The Advantages of RRSPs over TFSAs
It is undeniable that Tax-Free Savings Accounts (TFSAs) have unique advantages but I’m somewhat surprised by some recent reports that suggest that a lot of Canadians would be better off contributing to a TFSA instead of a RRSP. These arguments forget to take into account the unique advantages offered by RRSPs.
Defer income taxes
RRSPs allow taxpayers to defer their income tax obligations to a future year. Taxpayers with wildly fluctuating incomes can smooth out their income tax obligations by contributing to a RRSP in fat years and withdrawing from it in lean years.
When one spouse earns a much higher income than her partner, she can take advantage of income splitting opportunities offered by RRSP accounts. She can contribute to a spousal RRSP and get her income taxed at the hands of the lower income spouse. She can take advantage of income splitting available to seniors who withdraw from a RRSP or RRIF. The tax benefits of income splitting can be substantial.
Increase in income-tested benefits
It is true that withdrawals from a RRSP or RRIF may result in a reduction of income-tested benefits. But the flip side is often neglected. Contributions to a RRSP reduce one’s taxable income and increases income-tested benefits such as the Canada Child Tax Benefit.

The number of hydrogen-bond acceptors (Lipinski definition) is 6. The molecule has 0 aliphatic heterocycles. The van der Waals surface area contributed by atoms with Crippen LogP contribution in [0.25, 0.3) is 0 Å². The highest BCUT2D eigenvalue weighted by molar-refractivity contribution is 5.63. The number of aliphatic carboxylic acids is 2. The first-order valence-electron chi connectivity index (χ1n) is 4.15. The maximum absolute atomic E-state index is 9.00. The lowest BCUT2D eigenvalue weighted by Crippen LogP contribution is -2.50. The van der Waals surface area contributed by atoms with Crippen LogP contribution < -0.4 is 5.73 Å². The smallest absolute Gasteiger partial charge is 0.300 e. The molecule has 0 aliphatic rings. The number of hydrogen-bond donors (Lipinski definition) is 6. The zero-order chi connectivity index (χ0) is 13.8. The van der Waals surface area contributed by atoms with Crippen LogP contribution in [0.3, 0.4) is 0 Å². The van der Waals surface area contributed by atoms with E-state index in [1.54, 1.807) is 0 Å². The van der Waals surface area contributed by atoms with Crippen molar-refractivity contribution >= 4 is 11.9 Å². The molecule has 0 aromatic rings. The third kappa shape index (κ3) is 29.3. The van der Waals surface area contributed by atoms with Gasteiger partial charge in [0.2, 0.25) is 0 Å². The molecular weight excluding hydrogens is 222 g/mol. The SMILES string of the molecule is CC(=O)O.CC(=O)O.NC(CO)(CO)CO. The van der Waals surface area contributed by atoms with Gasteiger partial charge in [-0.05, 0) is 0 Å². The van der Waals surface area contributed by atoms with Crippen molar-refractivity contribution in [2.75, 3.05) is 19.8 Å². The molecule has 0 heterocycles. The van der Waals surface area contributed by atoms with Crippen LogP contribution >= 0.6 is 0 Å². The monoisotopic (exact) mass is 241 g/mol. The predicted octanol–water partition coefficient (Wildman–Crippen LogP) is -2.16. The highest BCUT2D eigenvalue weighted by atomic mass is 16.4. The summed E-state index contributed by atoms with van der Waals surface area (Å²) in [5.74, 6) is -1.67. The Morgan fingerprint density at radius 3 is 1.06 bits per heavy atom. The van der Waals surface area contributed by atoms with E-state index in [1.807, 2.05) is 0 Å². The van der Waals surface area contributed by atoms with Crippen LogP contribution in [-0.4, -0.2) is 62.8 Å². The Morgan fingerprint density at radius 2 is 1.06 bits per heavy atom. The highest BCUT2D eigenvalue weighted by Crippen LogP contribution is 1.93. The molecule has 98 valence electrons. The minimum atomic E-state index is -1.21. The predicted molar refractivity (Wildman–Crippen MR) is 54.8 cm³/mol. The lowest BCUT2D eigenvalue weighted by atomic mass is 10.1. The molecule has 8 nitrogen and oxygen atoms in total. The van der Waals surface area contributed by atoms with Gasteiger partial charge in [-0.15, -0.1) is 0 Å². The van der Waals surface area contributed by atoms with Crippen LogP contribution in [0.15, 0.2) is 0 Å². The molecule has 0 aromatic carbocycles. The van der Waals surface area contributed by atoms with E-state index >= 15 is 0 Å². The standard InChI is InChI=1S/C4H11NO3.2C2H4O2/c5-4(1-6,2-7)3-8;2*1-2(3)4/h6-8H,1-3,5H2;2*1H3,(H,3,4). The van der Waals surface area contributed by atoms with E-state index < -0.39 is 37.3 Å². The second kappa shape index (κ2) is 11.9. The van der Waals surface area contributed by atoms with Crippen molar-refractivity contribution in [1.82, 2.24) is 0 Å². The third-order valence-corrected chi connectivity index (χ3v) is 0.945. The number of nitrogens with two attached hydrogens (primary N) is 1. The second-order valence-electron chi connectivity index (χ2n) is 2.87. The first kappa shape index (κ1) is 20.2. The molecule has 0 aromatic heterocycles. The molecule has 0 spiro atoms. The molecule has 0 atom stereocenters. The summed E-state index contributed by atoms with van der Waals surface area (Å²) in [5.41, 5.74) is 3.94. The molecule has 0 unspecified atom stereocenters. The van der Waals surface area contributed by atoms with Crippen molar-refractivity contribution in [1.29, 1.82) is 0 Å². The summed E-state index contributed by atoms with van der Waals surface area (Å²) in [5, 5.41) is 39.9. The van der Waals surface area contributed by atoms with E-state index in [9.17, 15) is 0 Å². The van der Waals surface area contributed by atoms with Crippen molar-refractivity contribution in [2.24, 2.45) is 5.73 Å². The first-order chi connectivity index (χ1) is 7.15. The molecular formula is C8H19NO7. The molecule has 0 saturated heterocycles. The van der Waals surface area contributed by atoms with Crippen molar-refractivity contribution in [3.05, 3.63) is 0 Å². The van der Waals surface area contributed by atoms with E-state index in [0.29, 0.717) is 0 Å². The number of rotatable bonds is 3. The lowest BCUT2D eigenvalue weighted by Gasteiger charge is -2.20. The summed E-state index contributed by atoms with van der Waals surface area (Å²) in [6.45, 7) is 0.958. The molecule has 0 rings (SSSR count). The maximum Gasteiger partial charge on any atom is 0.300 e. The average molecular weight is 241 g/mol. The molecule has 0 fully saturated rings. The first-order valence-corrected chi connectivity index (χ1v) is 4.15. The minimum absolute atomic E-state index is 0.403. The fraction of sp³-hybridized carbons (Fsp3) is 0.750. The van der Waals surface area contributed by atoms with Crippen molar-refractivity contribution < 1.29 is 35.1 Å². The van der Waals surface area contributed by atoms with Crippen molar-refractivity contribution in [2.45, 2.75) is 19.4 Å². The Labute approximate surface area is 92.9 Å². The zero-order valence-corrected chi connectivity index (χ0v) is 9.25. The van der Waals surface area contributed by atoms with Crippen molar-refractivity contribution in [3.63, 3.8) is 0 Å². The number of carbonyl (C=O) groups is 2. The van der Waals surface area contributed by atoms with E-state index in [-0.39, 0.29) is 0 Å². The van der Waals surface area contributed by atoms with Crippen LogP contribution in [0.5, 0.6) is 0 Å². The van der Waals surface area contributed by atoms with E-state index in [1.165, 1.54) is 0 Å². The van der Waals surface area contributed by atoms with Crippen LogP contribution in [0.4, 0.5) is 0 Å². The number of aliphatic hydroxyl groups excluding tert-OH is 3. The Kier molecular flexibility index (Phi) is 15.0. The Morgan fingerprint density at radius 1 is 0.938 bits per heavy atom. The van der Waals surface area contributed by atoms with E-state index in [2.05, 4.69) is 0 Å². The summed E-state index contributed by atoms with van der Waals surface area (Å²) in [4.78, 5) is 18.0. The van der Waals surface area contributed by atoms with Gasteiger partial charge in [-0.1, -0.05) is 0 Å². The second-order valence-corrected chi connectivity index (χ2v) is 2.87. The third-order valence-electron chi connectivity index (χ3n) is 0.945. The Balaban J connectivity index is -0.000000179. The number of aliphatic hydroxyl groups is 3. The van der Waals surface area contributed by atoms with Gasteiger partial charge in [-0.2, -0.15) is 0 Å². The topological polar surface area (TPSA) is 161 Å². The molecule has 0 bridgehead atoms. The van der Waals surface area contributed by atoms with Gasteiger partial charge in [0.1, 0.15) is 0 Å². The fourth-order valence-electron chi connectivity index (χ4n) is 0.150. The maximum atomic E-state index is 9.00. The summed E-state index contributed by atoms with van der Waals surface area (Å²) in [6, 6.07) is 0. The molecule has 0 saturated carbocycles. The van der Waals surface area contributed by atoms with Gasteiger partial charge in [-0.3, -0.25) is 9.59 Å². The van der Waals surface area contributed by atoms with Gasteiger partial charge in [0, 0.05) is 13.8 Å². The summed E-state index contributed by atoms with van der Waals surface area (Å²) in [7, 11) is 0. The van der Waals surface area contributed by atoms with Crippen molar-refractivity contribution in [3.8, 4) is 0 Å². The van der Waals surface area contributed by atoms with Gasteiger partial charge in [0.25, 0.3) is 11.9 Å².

Here’s an example. An Ontario couple with two children, earning $50,000 each will receive an annual CCTB of $335. If the couple contribute $9,000 each to their RRSPs their CCTB payments will increase to $1,055 per year.
Shelter foreign investments from tax
Investors who hold globally diversified portfolios should hold their US equities and US-listed ETFs in their RRSPs. Dividends from foreign equities in taxable accounts are taxed at marginal rates. US stocks and ETFs held in TFSAs are dinged a 15% withholding tax. When held in RRSP accounts, these assets are sheltered from tax until withdrawal.